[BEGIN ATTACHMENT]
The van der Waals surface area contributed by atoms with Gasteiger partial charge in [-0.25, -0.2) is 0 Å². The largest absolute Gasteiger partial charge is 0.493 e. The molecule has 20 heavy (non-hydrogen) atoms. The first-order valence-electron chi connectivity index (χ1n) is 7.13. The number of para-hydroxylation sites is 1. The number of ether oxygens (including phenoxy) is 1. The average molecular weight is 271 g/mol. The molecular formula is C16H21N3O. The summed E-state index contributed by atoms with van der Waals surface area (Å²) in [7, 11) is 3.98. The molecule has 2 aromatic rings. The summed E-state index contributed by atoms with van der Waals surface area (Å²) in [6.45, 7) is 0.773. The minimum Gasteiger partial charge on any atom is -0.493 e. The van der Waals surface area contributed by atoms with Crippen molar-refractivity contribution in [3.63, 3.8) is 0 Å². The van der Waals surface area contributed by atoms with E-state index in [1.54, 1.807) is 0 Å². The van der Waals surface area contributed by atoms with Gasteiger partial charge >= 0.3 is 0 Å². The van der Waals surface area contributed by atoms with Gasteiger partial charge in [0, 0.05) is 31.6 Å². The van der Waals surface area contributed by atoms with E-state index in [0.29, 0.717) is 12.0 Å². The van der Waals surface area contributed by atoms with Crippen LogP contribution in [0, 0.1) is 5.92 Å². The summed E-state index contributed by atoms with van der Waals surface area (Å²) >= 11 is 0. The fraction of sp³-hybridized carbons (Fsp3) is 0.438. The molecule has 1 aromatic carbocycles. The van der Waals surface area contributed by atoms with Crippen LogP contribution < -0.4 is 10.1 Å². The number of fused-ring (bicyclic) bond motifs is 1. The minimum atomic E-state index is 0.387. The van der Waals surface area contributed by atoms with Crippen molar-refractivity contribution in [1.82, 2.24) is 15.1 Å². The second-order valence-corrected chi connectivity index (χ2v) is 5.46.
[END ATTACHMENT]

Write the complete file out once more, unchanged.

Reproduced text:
The van der Waals surface area contributed by atoms with Gasteiger partial charge in [-0.25, -0.2) is 0 Å². The largest absolute Gasteiger partial charge is 0.493 e. The molecule has 20 heavy (non-hydrogen) atoms. The first-order valence-electron chi connectivity index (χ1n) is 7.13. The number of para-hydroxylation sites is 1. The number of ether oxygens (including phenoxy) is 1. The average molecular weight is 271 g/mol. The molecular formula is C16H21N3O. The summed E-state index contributed by atoms with van der Waals surface area (Å²) in [7, 11) is 3.98. The molecule has 2 aromatic rings. The summed E-state index contributed by atoms with van der Waals surface area (Å²) in [6.45, 7) is 0.773. The minimum Gasteiger partial charge on any atom is -0.493 e. The van der Waals surface area contributed by atoms with Crippen molar-refractivity contribution in [3.63, 3.8) is 0 Å². The van der Waals surface area contributed by atoms with E-state index in [1.54, 1.807) is 0 Å². The van der Waals surface area contributed by atoms with Gasteiger partial charge >= 0.3 is 0 Å². The van der Waals surface area contributed by atoms with Gasteiger partial charge in [0, 0.05) is 31.6 Å². The van der Waals surface area contributed by atoms with E-state index in [0.29, 0.717) is 12.0 Å². The van der Waals surface area contributed by atoms with Crippen LogP contribution in [0, 0.1) is 5.92 Å². The summed E-state index contributed by atoms with van der Waals surface area (Å²) >= 11 is 0. The fraction of sp³-hybridized carbons (Fsp3) is 0.438. The molecule has 1 aromatic carbocycles. The van der Waals surface area contributed by atoms with Crippen LogP contribution < -0.4 is 10.1 Å². The number of fused-ring (bicyclic) bond motifs is 1. The minimum atomic E-state index is 0.387. The van der Waals surface area contributed by atoms with Crippen molar-refractivity contribution in [1.82, 2.24) is 15.1 Å². The second-order valence-corrected chi connectivity index (χ2v) is 5.46.